Golden Key Member Spotlight: João Paulo Aguiar Moreira
In the context of Golden Key’s efforts to support its network and boost its personal and professional development, I thought I could share a handful of lessons I have learned in my journey from graduating university to finding an entry point into the labour market. Let me start with a little bit of background.
After graduating with a Master’s degree in International Development from La Trobe University in December 2020, I have been involved in the task of finding an internship opportunity and taking the first steps towards a socially driven career in the international development sector.
This has been a long and challenging process that certainly had its ups and downs. Given my background in law, it was particularly difficult to adapt my resume, cover letters, and references to an appealing format for employers within the field. Later, as the interview opportunities started to show up, I had to completely rethink how I could communicate my previous experiences and translate them into actionable skills for the role at stake.
I wish I could say I found the definitive recipe for it, but the truth is that it was a tentative process, filled with lots of trial and error. But it all paid off: I have recently received a job offer for an exciting internship role at the United Nations Global Compact, which has everything to do with what I studied and aspire to do in my professional future.
As I reflect on the lessons I have learned along the way, a few come to mind.
First, look for help! Although this has been an intimate journey to a certain degree, I definitely could not have done it alone. I had the privilege of interacting with countless experienced professionals to learn a great deal from their stories. I also took advantage of an industry mentoring program offered by my university, which allowed me to interact closely with a senior professional in the field over 12 weeks.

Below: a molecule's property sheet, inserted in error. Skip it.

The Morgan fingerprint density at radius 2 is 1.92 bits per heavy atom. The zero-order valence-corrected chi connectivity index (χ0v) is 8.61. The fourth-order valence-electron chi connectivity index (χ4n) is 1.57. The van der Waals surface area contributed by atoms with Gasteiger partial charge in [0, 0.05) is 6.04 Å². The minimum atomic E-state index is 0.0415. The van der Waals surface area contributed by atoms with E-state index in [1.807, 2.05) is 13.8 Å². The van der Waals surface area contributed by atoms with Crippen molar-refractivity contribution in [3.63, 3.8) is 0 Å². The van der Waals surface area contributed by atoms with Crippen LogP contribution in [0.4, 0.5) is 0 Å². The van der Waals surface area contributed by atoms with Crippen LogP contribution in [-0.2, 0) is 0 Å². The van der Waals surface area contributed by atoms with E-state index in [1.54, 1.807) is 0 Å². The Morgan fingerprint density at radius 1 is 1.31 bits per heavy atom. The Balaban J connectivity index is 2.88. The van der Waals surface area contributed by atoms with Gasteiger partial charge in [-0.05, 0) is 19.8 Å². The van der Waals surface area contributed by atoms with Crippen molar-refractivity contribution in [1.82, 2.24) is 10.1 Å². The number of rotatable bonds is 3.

The more people you engage with, the more prepared you became to deal with the selection processes ahead of you.
Second, don’t stop learning! During this nine months hiatus, while I was applying for roles, I made a personal commitment to keep learning new skills to further sophisticate my employability. I believe there is a significant loss of opportunity when someone involved in the “application phase” assumes this is a period of “hopeful expectation”.
Instead, I invite those struggling with this phase to be proactive and take advantage of to learn new skills that could be useful for future applications. To me, this took the shape of learning Spanish – a language that I always admired and whose mastery would inevitably benefit me in the context of an internationally-focused sector.
Third, organization is key! Dealing with the process of applying for roles as if it was your actual job is absolutely crucial. To do so, you have to be organized. This involves setting specific (and non-negotiable) moments throughout your week to survey new openings and prepare your applications. It also entails being systematic when it comes to testing new approaches to resume writing, interview presentations, or seeking feedback regarding your performance.
Although I realize that my experiences might not be translatable to everyone else, I sincerely hope that someone struggling with job applications could find some inspiration here.
I know that this can be an exhausting process, but perhaps the best advice I could give is “don’t give up”. Only those who persist through the inevitable “no’s” will be successful at the end of the day. And the prize for those who do is a chance to tip your career in a direction that is meaningful to you. Definitely worth it if you ask me!